How much leeway do you get in picking what you play? I saw that one time you snuck in The Best Show On WFMU theme.
As far as when to play, that’s determined by a variety of factors, most of which are outside of my control. As far as what to play, most of those choices are mine to make, though I very much enjoy getting suggestions from colleagues and fans at the games. Because I play for an enormous audience of people who may or may not be music fans, 90 to 95 percent of the selections are songs that are, or at one time were, pretty popular. The rest of the selections are little gifts for the rock snobs—and I use that term lovingly—on appropriate occasions. For the 40th anniversary of (Stevie Wonder’s) Innervisions, I covered the entire album. After Scott Miller passed away, a few people asked for a Game Theory song, so I played “Erica’s Word.” When the Big Star documentary came out and brought their music to the attention of larger audiences, I added a couple of those songs to my repertoire. If a lesser-known act with a devoted following plays their new single on a Letterman-type show or puts out a video that goes viral, I might play that song the next day, when it’s most likely to be recognized by the greatest number of people; Apples In Stereo, So So Glos, Redd Kross and Bob Mould are actual examples that spring to mind. After the Boston Marathon bombing last April, the Red Sox DJ, T.J. Connelly, and I made a conscious choice to play more songs by Boston-based artists as civic pride became a healing tool for the community. While this meant the Cars, New Edition and Aerosmith, it also meant Modern Lovers, Big Dipper and Morphine. The Best Show thing got a lot of coincidental attention because of the timing; if they’d announced the end of their terrific 13-year run during the summer, I’d have played their theme song then, and if they’d announced it during the winter, I wouldn’t have played it at all. Because they announced it during the World Series, I played it at a time when more people were listening.

How many songs do you typically play each game? Do you do some self-promo and play Baseball Project songs?
I usually play 15 to 20 songs during batting practice for the early-bird fans, maybe one or two more during the official pre-game ceremonies, about a dozen or so during the course of the game itself and then two or three more after the game as everyone is filing out. Because I play by ear and by memory, I keep a regular rotation of tunes that changes a bit from year to year in addition to all the one-off songs; I maintain a few hundred tunes in the rotation so that people who come to games frequently aren’t subjected to the same songs repeatedly. I rarely know what song I’m going to play more than a few seconds before I play it, since I’m often hoping to react to an instance of the game or the crowd. I’m not comfortable using the Fenway organ to promote a band that I play in, even when the songs themselves are about baseball. I played a Baseball Project song once because the band was singing the national anthem at that night’s game and many of their friends and fans had just come from the band’s nearby gig to attend the game, so it was a hat-tip to that contingent of Fenway patrons rather than an act of promotion.

You grew up in Chicago as White Sox fan. How much of an impression did longtime (now retired) organist Nancy Faust make on you? I remember at old Comiskey Park, she was in an area where you could go up and talk to her. Did you ever do that? What was she like?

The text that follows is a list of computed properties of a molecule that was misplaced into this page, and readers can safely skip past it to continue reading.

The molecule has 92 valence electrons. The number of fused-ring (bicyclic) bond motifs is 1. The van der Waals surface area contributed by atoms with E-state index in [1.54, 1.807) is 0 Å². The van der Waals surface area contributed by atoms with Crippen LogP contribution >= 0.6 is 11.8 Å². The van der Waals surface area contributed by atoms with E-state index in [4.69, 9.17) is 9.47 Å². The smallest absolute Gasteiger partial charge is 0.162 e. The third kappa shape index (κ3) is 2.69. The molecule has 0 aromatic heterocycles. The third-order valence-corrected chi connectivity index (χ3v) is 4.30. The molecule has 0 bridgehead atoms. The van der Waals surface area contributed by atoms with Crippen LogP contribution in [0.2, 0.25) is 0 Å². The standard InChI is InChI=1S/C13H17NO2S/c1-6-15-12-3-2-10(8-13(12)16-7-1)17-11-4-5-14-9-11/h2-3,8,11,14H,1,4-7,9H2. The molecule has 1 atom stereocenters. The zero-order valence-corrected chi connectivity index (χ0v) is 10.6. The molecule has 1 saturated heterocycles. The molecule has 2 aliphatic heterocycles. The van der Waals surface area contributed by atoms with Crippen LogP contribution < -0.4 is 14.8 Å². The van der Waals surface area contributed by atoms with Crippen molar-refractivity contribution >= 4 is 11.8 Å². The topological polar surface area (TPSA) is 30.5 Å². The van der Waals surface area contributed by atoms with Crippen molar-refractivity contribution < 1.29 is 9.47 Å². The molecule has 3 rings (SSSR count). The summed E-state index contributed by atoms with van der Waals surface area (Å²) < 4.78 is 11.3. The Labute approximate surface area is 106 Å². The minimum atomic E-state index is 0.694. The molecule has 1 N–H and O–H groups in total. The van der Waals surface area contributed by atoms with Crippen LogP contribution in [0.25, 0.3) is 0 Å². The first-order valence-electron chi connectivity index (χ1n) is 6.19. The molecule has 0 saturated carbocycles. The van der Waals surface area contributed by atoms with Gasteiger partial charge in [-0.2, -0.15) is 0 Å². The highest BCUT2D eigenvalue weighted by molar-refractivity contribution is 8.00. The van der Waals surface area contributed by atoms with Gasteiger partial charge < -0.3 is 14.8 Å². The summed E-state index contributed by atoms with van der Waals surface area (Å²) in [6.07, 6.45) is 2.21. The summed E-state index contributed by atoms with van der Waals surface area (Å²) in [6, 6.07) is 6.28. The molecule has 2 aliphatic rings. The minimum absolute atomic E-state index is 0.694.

Nancy Faust made a monumental impression on me. Her playing got me thinking about the ways in which live organ music can complement and enhance the enjoyment of watching and listening to a baseball game, and it got me thinking about wanting to do that. Before moving to the Chicago area for high school, I’d grown up as an Atlanta Braves and Dale Murphy fan in Athens, Ga.—back when my Baseball Project bandmates Peter Buck and Mike Mills were in a local up-and-coming combo down there called R.E.M.—and I’d deluded myself into thinking that I could play baseball for a living. Then I discovered Nancy Faust at the same time I realized that I wasn’t a good baseball player, and I was inspired by seeing her do this other fun thing that I thought I could eventually be good at doing if I worked enough at improving my skills as a musician. Nancy’s playing was often my favorite part of the games. I mostly enjoyed just listening to her song selections, though I did go watch her play and talk to her a couple times. She was incredibly friendly, and that left a big impression on me as well about accessibility and self-conduct of performers. After I got the Red Sox job years later, Nancy was routinely generous with sharing her invaluable insights and advice about being a ballpark organist, without which I might have gotten overwhelmed and wouldn’t have been as good.

Do you interact at all with Fenway fans? Do you take requests?
Yes and yes. I get several visitors at each game. They might ask a question or take a photo or share a favorite Fenway memory. I especially enjoy when they have a memory of meeting or listening to John Kiley, who was the first Red Sox organist and held the job for 37 years before retiring in 1989. I never had the pleasure of meeting Kiley, but the more I learn about him from others, the more connected I feel to the 62-years-and-counting tradition of live organ music at Fenway. Sometimes I play songs in reference to his old repertoire, and some of the old-timers will get and appreciate the references. On occasion, a visitor will request a song. Over the past couple years, I’ve been using Twitter as a way to receive song requests and interact with fans in the stands. It’s been a fun way to learn songs that I may or may not be a fan of and then see which ones go over well.

How did you end up playing with the Baseball Project?